China: RRR cut signals PBoC still supportive

PBoC will lower RRR for mid- and small-sized banks, effective May 15. Broad-based easing cannot be ruled out if trade tensions escalate further. Expect CNY to depreciate as investors turn risk averse.
Nathan Chow, Philip Wee06 May 2019
  • PBoC would lower the required reserve ratio for around 1000 rural banks to 8%, effective May 15
  • We expect the PBoC to inject more long-term liquidity via targeted tools…
  • …Broad-based easing cannot be ruled out if trade tensions escalate further
  • Implication for our forecast: A prematurely normalise policy will chok the growth momentum
  • Implication for investors: The risk of more US tariffs could lift USD/CNY above 7 and towards 8
Photo credit: AFP Photo

China: RRR cut signals PBoC still supportive

The People’s Bank of China (PBoC) will lower reserve requirement ratio (RRR) for mid- and small-sized banks, effective May 15. Banks with assets lower than RMB 10bn will be subject to RRR of 8%. About 1,000 small banks will benefit from the cut that will release RMB 280bn to the banking sector.

Source: CEIC, DBS

The latest policy move is in line with our expectation. While the better-than-expected 1Q GDP may offer some comfort, data volatility resulting from the Lunar New Year holidays has created considerable uncertainty about the underlying strength. Premature policy normalisation could risk choking off growth momentum.

Data released last week has indeed showed that stabilisation in China’s economy is not assured. The National Bureau of Statistics (NBS) PMI came in lower than expected in April (see “China: Economy still fragile despite stabilisation policies”; April 30). Both small- and medium-sized firms have remained in the contractionary territory for 6-8 months (Chart 1). Industrial profits also declined in 1Q, while private investment slowed further in the first quarter despite accelerating headline FAI growth (Chart 2).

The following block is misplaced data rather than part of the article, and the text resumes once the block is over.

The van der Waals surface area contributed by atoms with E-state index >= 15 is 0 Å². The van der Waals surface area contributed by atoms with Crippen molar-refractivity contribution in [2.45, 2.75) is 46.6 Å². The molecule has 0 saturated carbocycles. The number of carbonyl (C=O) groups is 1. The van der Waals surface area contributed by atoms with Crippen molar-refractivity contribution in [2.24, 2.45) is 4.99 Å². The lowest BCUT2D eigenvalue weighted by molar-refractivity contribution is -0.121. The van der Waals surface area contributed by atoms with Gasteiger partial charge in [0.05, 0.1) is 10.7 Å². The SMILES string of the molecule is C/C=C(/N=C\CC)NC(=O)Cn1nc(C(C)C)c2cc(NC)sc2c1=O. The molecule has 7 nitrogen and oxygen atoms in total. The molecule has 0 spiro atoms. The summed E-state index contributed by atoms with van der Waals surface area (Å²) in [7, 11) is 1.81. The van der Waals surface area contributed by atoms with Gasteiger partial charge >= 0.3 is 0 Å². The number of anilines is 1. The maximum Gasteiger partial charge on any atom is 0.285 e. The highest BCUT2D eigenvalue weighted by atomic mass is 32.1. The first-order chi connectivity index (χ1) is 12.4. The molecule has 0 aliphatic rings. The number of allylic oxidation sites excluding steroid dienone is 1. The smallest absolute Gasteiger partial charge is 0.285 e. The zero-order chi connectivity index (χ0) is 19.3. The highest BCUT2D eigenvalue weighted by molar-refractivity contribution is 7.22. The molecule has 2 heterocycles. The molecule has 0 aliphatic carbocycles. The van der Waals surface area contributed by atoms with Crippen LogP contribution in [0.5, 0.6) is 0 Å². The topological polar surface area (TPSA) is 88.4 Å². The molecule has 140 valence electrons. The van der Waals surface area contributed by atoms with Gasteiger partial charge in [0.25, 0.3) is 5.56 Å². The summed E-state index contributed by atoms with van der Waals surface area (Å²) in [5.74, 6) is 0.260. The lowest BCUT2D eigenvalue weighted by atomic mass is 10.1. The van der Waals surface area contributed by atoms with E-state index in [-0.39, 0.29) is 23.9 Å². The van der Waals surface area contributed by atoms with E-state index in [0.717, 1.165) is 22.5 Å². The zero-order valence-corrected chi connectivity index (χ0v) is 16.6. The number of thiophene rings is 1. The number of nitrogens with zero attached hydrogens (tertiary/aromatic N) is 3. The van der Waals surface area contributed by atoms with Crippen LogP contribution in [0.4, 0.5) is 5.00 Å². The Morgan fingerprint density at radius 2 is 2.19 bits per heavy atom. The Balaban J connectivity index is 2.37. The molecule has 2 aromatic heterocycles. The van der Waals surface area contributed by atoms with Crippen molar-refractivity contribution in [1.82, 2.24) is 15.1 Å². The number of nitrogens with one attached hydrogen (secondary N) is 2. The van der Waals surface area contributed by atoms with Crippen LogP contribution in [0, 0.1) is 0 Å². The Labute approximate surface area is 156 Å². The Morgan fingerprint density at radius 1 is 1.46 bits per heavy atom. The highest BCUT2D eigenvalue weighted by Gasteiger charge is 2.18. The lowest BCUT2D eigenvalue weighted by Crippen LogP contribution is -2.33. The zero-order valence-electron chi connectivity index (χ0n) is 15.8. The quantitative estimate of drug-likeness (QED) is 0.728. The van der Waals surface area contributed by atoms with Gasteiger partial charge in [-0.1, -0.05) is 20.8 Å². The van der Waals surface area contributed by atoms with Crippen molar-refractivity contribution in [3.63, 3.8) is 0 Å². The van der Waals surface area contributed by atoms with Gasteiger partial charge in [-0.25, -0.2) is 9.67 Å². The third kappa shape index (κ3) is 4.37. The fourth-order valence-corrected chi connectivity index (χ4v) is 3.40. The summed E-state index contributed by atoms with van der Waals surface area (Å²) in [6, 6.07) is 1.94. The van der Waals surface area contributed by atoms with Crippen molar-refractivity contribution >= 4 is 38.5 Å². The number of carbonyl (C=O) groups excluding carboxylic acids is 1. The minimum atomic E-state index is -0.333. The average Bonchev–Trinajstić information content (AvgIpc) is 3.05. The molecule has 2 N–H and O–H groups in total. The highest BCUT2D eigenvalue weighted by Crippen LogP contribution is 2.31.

Source: CEIC, DBS

Arguably, the unusual timing of the announcement may be part of the response to the latest US tariff threat. On Sunday, US President Donald Trump threatened to hike the tariffs on USD 200bn of Chinese goods to 25% from 10%, effective Friday. He also floated the possibility of extending a new 25% duty on another USD 325bn imports that are not currently covered. Based on our estimation, 25% tariffs on USD 200bn Chinese exports would add up to about a 1.0 percentage-point drag on GDP growth this year. Tariffs on all of China’s exports to the US would increase the impact to about 1.5 ppt. Adding to the pressure is the faltering momentum amongst China’s top export destinations. Global trade volumes fell in February, marking the fourth drop in six months. Aside from the seasonal spike last month, shipments to the US and the rest of the world have decelerated sharply since late last year (Chart 3).

Source: CEIC, DBS

We expect the latest RRR cut to push down the 7-day repo rate, which has increased 24bps since early April, and subsequently feed through to a further fall in average lending rates. Looking forward, PBoC will likely retain supportive stance, injecting more long-term liquidity via targeted tools such as targeted RRR cuts and TMLF. Broad-based easing cannot be ruled out if trade tensions escalate further.

CNY to depreciate past 7 vs USD if trade talks fail

Last December, we devised a simple model to estimate the impact on the Chinese yuan in the event that US-China trade talks fail (see “Effective link between tariffs and CNY”; December 13, 2018). Our back-of-the-envelope calculations showed that if the US increased tariffs to 25% from 10% on USD 200bn of China’s goods, USD/CNY could rise to 7.30. A full-blown trade war which entails a 25% US tariff on the rest of China’s goods could propel USD/CNY to 8. Needless to say, there would be a negative spill-over into other Emerging Asian currencies.